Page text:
When I turned 30, I got my first-ever eye exam.  Don't judge me.  Anyway, the doctor was flabbergasted by the quality of my vision.  He said, "You know those people who get Lasik and then their vision is better than 20/20?  Well, your vision is way better than theirs."  Of course, it didn't last, and now I have two pairs of glasses, one for reading and one for driving.  But at one time, my vision wasn't just good, it was beyond exceptional.  And that's just plain ol' me.  What about better examples that we KNOW are genetic?  (Some purists will argue that to be a true metahuman, one has to actually have the genes for one's abilities, not just have the abilities themselves.)

In Germany, in 2000, a baby was born with a mutation that boosts his muscle growth.  At the age of 5, he had twice the muscle mass and half the fat of other children his age.  His mother was a professional athlete, and some other members of her family were found to be unusually strong, so this could be a dominant gene.

Some indigenous people in Siberia were found to have a gene that boosts their ability to handle cold temperatures.

Tibetans have a greater lung capacity than people from lower altitudes, allowing them to take in more oxygen from thinner air, and they have other adaptations that help them survive long-term.  Sherpas, similarly, have better blood flow to their brains, protecting them from problems with the thinner air.

There are people with resistance to HIV.  The gene which, when received from both parents, causes sickle-cell anemia will, when only received from one parent, confer immunity to malaria.  People with mutant feet adapted to climbing trees, eyes that see better under water, and people who can eat all the bacon they want without suffering from heart disease.


The list is pretty extensive.  There are seven billion people in the world, and there are lots of mutations happening, and sometimes a gene pops up that convers an advantage.  Ain't evolution grand?

My point is, these people have characteristics which, in the D.C. universe, would qualify them as "metahumans".  They have abilities that place them outside what's normally considered possible for humans.  And it's not through hard work, lightning strikes in chemistry labs, nor magic potions.  It's built in, hard coded.  So, are these metahumans?

Yes.  Or... are they?  Consider this....

Now, to offend any creationists who might stumble across this blog...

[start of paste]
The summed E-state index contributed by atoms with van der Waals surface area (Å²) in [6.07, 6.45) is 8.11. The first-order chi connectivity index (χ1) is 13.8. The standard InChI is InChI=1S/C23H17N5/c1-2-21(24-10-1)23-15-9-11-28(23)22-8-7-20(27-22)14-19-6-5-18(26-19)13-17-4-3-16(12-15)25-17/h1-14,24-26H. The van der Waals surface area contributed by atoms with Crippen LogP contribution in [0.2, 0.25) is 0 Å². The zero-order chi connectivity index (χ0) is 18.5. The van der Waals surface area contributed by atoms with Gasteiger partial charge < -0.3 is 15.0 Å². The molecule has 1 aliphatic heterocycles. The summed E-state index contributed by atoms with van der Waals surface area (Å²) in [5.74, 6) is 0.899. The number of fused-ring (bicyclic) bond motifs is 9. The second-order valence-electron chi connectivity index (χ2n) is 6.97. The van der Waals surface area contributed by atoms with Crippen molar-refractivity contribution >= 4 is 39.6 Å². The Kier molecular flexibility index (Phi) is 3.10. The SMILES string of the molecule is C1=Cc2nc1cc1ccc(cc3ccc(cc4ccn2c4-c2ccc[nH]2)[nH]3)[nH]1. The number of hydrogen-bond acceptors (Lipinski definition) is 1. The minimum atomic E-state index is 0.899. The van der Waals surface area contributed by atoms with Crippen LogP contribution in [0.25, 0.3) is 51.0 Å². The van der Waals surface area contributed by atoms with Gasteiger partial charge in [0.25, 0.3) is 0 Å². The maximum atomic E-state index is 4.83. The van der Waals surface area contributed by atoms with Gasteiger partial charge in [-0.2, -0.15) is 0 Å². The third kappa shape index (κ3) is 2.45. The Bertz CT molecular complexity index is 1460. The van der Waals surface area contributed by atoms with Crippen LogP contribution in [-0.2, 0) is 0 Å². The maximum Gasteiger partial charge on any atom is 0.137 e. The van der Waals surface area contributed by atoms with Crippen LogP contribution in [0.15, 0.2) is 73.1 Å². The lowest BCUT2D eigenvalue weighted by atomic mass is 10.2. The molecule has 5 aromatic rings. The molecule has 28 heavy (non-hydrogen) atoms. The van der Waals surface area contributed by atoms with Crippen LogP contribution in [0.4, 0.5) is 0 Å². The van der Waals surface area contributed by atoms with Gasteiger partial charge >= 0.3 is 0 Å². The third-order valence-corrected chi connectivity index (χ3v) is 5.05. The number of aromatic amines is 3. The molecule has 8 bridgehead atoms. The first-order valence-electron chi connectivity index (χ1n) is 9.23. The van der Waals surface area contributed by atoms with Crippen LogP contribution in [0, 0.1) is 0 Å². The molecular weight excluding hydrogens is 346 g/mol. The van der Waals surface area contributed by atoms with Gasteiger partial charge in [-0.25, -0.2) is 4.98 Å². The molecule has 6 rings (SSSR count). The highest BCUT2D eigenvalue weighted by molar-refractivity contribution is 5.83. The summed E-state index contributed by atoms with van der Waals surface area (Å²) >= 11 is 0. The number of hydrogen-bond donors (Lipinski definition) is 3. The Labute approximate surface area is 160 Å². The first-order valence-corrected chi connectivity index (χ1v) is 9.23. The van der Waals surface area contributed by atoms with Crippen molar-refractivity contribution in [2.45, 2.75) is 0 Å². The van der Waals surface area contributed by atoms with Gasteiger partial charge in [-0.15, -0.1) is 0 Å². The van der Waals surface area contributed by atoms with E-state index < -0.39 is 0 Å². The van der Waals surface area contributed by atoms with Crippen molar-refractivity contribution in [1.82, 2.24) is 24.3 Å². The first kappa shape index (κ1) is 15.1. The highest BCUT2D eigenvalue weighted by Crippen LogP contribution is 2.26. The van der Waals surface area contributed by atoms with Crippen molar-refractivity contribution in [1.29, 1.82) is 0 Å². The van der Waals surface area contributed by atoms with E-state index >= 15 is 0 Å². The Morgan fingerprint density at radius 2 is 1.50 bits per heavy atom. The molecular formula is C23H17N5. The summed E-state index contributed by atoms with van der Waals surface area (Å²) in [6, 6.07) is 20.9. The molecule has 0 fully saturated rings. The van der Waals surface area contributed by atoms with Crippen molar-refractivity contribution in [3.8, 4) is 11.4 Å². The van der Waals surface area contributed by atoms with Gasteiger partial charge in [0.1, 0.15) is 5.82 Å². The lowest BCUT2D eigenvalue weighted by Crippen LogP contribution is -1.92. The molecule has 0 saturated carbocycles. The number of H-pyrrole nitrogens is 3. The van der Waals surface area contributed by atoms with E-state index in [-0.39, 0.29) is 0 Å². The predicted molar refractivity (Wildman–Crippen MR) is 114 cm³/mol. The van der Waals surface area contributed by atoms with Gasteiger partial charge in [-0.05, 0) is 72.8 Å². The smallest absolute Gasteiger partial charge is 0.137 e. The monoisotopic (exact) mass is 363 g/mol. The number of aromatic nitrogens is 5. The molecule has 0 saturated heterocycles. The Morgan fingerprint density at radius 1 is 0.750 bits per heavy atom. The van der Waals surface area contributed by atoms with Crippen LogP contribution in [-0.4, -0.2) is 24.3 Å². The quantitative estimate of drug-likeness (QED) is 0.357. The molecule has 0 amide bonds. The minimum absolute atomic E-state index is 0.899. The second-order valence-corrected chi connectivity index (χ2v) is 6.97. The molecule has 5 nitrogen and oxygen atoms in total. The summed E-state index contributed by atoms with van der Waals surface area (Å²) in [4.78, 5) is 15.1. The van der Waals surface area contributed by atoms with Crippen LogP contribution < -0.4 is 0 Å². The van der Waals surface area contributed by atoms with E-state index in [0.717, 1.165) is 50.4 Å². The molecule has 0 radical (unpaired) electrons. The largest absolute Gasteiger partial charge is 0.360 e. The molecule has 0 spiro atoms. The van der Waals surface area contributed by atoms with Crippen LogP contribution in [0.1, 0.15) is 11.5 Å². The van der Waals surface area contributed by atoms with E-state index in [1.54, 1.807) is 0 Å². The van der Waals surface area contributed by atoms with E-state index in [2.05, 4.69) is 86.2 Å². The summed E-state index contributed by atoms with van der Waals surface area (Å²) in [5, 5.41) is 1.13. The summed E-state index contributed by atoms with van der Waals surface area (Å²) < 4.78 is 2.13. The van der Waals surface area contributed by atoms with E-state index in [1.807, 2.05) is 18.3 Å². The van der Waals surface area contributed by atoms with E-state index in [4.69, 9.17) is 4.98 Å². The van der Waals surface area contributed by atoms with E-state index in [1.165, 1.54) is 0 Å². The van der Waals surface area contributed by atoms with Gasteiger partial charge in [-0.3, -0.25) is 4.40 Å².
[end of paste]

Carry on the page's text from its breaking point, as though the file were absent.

Are we apes?  Let's consider.  I'm not a chimpanzee.  I have the same number of fingers and toes, but my toes are shorter (and cuter).  We have the same general shape at birth, we have hair follicles all over, but my follicles are less active, and I'm taller as an adult.  I'm also physically weaker.  But about 99% of my DNA is identical to that of a chimp or bonobo.

If you think that's crazy... 50% of your DNA is shared by bananas.

Long ago, animals happened.  Some of these became vertebrates, but they were still animals.  Some vertebrates became mammals, but they were still vertebrates.  Some mammals became apes, but they were still mammals.  And some apes became humans, but humans are, like it or not, still apes.  Every characteristic that defines an ape still applies to humans.  Face it.  You're a monkey.  Or at least a great ape, with lots of monkey DNA.

So... humans are still apes.  Extend that.  Eventually, humans will have evolved.  It's difficult to say what we'll look like in 500 million years, because evolution isn't a path, just a process, but we'll definitely look different.  But we'll still be humans.  And apes.  And mammals, and vertebrates, and animals.

Unless we leave our bodies behind and become godlike beings of pure energy.  But that's for another article.

So... Do metahumans exist?  Yes.

But they're still human.  And therefore not metahuman.

See?  It's complicated.

And... regarding the incident with Jean...

It should be noted that, not five minutes later, I was walking past her home office, and she shouted, "Hamcat!"  I stopped, backed up, and looked into her office, and she said to me, "Hamcat.  HAMCAT!!!"  Then she went back to whatever she was typing.

This is how I know I need to move.

29 March 2015

Features of Habit

habit /ˈhæb ɪt/ [noun] - 1. an acquired behavior pattern regularly followed until it has become almost involuntary.